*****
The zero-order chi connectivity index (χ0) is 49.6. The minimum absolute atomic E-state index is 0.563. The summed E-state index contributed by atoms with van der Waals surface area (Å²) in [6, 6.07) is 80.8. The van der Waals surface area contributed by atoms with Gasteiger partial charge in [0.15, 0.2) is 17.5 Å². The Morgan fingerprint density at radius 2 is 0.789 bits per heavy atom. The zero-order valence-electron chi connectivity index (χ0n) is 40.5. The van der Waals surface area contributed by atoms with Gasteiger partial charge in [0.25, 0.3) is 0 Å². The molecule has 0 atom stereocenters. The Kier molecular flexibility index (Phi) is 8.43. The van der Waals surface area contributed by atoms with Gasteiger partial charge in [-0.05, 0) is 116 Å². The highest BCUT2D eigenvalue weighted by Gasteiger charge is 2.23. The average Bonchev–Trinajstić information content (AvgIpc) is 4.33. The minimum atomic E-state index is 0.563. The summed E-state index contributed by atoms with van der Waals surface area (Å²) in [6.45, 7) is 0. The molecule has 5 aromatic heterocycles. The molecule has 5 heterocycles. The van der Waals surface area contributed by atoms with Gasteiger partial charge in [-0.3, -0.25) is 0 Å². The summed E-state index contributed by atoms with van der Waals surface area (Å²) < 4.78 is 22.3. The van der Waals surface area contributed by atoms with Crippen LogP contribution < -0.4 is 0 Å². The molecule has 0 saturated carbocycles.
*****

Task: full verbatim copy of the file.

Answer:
The zero-order chi connectivity index (χ0) is 49.6. The minimum absolute atomic E-state index is 0.563. The summed E-state index contributed by atoms with van der Waals surface area (Å²) in [6, 6.07) is 80.8. The van der Waals surface area contributed by atoms with Gasteiger partial charge in [0.15, 0.2) is 17.5 Å². The Morgan fingerprint density at radius 2 is 0.789 bits per heavy atom. The zero-order valence-electron chi connectivity index (χ0n) is 40.5. The van der Waals surface area contributed by atoms with Gasteiger partial charge in [0.25, 0.3) is 0 Å². The molecule has 0 atom stereocenters. The Kier molecular flexibility index (Phi) is 8.43. The van der Waals surface area contributed by atoms with Gasteiger partial charge in [-0.05, 0) is 116 Å². The highest BCUT2D eigenvalue weighted by Gasteiger charge is 2.23. The average Bonchev–Trinajstić information content (AvgIpc) is 4.33. The minimum atomic E-state index is 0.563. The summed E-state index contributed by atoms with van der Waals surface area (Å²) in [6.45, 7) is 0. The molecule has 5 aromatic heterocycles. The molecule has 5 heterocycles. The van der Waals surface area contributed by atoms with Gasteiger partial charge in [-0.3, -0.25) is 0 Å². The summed E-state index contributed by atoms with van der Waals surface area (Å²) < 4.78 is 22.3. The van der Waals surface area contributed by atoms with Crippen LogP contribution < -0.4 is 0 Å². The molecule has 0 saturated carbocycles.